Peter Niggli: The critical voice on Swiss development cooperation

Photo: Raffael Waldner,

Peter Niggli was honoured by the Swiss development community with a farewell party last August 27 in Bern, as he retired after 17 years at the helm of Alliance Sud, the Swiss coalition of development NGOs. Parliamentarians, government officials, journalists and NGO colleagues expressed their recognition. Speakers highlighted Niggli's contribution to the 2011 Swiss decision to increase ODA to 0.5% of GDP, which is a major step forward even if short of the 0.7 international target.

On behalf of the Social Watch network, of which Alliance Sud is the Swiss member, Roberto Bissio summarised Niggli's contribution as having taught a lesson in commitment.  

Peter Niggli, a lesson in commitment

By Roberto Bissio

I belong, like Peter, to that generation of people that erupted into social and political life in 1968. We wanted to radically dissociate ourselves from the legacy of the previous generations. We wanted nothing less than complete revolution and we wanted it fast.

In 1969, the famous anthropologist Margaret Mead, then 68 years old and about to retire, gave three famous conferences on “Culture and Commitment.” She said: “Young people sometimes turn to me, when we have been co-operating vividly in a goal we share, and say, "You belong to us." This I felt to be a temptation which must be resisted at all costs, especially in a country where youth, in every form, is a tempting refuge for the middle-aged and aging. So I used to reply, "No, I do not belong to your generation. You think I do because you are currently in favor of things that I have been working on for forty years. But that does not make me a member of your generation. And how do I know that you will not in fact, be opposing these very goals ten years from now?"

Not just ten but more than forty years have passed since then and we can proudly say that Peter Niggli is not opposing the goals of his youth and he is as committed now as he was then to the goals of justice, of solidarity, of living well (which is not the same as having more) and in harmony with the environment.

Maybe then he shouted more and now he is whispering... but the horse whisperers of the pampas know very well that often a whisper is more effective than a whip.

I wish I was making this comments in Spanish. To talk about “retirement” in English, or “la retraite” in French, sounds a bit too close to “defeat”. Armies “retreat” after losing a battle. And the German “Ruhestand” sounds even worse! I would not offend Peter implying he will be “ruhig” from now on!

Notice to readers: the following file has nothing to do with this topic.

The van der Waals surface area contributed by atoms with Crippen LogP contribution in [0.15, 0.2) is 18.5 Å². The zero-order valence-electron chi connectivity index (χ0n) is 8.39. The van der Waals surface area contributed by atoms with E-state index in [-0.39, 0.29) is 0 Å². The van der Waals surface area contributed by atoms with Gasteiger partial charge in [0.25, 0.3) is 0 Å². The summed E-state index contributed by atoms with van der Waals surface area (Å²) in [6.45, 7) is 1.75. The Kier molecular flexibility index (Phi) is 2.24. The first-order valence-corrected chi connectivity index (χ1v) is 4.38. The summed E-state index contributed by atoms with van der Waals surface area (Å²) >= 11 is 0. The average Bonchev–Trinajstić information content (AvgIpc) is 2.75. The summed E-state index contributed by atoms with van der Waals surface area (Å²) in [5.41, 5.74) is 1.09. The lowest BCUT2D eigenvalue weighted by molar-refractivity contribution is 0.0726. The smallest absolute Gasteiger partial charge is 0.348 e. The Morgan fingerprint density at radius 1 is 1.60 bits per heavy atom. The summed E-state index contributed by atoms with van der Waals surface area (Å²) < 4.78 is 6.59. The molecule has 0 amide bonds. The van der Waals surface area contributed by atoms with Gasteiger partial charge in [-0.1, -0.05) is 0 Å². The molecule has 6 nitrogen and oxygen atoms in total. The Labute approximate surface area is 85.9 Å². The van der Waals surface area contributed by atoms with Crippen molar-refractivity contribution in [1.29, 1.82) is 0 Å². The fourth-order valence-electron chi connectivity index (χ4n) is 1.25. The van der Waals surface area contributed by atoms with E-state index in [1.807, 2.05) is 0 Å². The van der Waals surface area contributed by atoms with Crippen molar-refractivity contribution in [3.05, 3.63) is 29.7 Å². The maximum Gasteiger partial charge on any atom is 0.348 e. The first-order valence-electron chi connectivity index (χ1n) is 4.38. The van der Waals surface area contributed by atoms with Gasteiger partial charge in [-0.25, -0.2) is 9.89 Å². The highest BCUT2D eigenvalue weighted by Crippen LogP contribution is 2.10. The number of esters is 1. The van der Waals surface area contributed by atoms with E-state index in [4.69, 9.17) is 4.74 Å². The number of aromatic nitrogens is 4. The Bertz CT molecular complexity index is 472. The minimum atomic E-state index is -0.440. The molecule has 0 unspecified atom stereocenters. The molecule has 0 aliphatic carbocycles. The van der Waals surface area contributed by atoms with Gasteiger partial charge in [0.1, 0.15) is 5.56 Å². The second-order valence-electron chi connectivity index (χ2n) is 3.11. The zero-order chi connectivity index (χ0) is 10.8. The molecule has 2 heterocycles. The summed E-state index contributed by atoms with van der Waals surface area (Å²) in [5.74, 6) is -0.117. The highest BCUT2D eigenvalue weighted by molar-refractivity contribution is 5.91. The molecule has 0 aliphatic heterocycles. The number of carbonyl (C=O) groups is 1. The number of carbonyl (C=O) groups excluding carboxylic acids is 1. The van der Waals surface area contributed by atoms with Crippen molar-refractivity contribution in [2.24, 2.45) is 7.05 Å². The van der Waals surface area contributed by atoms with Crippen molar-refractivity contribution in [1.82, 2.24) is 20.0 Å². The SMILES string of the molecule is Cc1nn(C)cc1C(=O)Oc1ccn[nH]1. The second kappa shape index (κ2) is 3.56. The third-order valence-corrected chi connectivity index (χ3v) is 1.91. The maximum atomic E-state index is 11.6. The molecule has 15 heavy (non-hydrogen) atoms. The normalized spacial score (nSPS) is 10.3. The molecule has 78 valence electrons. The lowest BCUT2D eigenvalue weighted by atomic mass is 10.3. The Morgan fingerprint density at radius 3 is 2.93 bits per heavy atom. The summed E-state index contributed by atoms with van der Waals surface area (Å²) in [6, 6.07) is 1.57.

Instead, in Spanish we speak of “jubilación” which has the same root as Jubilee or even the German “Jubel”. We all wish Peter as “jubilado” all the Jubel and well-deserved Freude, but we don't want him to retreat nor to be quiet and 'ruhig'. And having known Peter for a couple of decades now, I am sure he wouldn't accept either of them.

These are times of change. In our own little “business” which is development, the recently approved Sustainable Development Goals are telling all of us that we must change paradigms. Inequality, which was never a concern, is now on top of the agenda. All countries are required to ensure rights such as the right to water, to social security, rights to work and rights at work and, now very high in the agenda, women's rights. In Latin America we speak of the rights of Mother Nature to talk about what others call “planetary boundaries”. 

The new agenda is universal. No country of the world can claim to be “sustainably developed”. We all have a common responsibility, even if differentiated. 

This is the new agenda that Alliance Sud will be facing... without Peter. I am not worried. Alliance Sud is in good hands. But I do want to publicly challenge Peter to think and write and speak about these issues because the old questions need new answers. 

Margaret Mead said that “we need new models to teach children not what to learn, but how to learn and not what they should be committed to, but the value of commitment”. This is a value that we all recognize in Peter and that I urge him to keep teaching. 

Danke Schön. Thanks so much, Peter.